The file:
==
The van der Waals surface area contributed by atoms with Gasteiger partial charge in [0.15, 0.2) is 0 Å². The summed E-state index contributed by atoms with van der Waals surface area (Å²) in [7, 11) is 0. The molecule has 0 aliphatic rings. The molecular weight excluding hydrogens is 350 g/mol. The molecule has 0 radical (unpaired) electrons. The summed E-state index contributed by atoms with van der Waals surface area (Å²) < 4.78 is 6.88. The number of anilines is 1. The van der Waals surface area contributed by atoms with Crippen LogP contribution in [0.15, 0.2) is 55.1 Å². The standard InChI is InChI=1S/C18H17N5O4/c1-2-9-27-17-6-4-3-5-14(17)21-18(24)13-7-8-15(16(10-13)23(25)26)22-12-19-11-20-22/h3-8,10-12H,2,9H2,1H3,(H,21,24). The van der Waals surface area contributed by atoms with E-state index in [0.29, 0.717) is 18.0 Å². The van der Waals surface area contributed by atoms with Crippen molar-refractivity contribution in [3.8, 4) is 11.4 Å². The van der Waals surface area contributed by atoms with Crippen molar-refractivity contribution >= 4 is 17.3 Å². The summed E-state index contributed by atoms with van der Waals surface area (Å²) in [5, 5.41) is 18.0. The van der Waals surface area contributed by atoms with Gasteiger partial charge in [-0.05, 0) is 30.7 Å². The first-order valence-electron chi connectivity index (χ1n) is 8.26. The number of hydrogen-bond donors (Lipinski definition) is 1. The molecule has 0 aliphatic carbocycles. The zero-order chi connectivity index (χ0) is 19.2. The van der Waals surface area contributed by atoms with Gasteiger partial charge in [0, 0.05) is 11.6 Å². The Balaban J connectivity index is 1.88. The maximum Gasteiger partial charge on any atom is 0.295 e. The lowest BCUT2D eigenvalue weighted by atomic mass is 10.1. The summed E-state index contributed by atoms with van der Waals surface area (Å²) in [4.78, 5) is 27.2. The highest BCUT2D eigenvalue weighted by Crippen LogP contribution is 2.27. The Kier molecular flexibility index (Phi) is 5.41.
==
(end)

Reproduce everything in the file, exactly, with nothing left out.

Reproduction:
The van der Waals surface area contributed by atoms with Gasteiger partial charge in [0.15, 0.2) is 0 Å². The summed E-state index contributed by atoms with van der Waals surface area (Å²) in [7, 11) is 0. The molecule has 0 aliphatic rings. The molecular weight excluding hydrogens is 350 g/mol. The molecule has 0 radical (unpaired) electrons. The summed E-state index contributed by atoms with van der Waals surface area (Å²) < 4.78 is 6.88. The number of anilines is 1. The van der Waals surface area contributed by atoms with Crippen LogP contribution in [0.15, 0.2) is 55.1 Å². The standard InChI is InChI=1S/C18H17N5O4/c1-2-9-27-17-6-4-3-5-14(17)21-18(24)13-7-8-15(16(10-13)23(25)26)22-12-19-11-20-22/h3-8,10-12H,2,9H2,1H3,(H,21,24). The van der Waals surface area contributed by atoms with E-state index in [0.29, 0.717) is 18.0 Å². The van der Waals surface area contributed by atoms with Crippen molar-refractivity contribution in [3.8, 4) is 11.4 Å². The van der Waals surface area contributed by atoms with Crippen molar-refractivity contribution >= 4 is 17.3 Å². The summed E-state index contributed by atoms with van der Waals surface area (Å²) in [5, 5.41) is 18.0. The van der Waals surface area contributed by atoms with Gasteiger partial charge in [-0.05, 0) is 30.7 Å². The first-order valence-electron chi connectivity index (χ1n) is 8.26. The number of hydrogen-bond donors (Lipinski definition) is 1. The molecule has 0 aliphatic carbocycles. The zero-order chi connectivity index (χ0) is 19.2. The van der Waals surface area contributed by atoms with Gasteiger partial charge in [0, 0.05) is 11.6 Å². The Balaban J connectivity index is 1.88. The maximum Gasteiger partial charge on any atom is 0.295 e. The lowest BCUT2D eigenvalue weighted by atomic mass is 10.1. The summed E-state index contributed by atoms with van der Waals surface area (Å²) in [4.78, 5) is 27.2. The highest BCUT2D eigenvalue weighted by Crippen LogP contribution is 2.27. The Kier molecular flexibility index (Phi) is 5.41.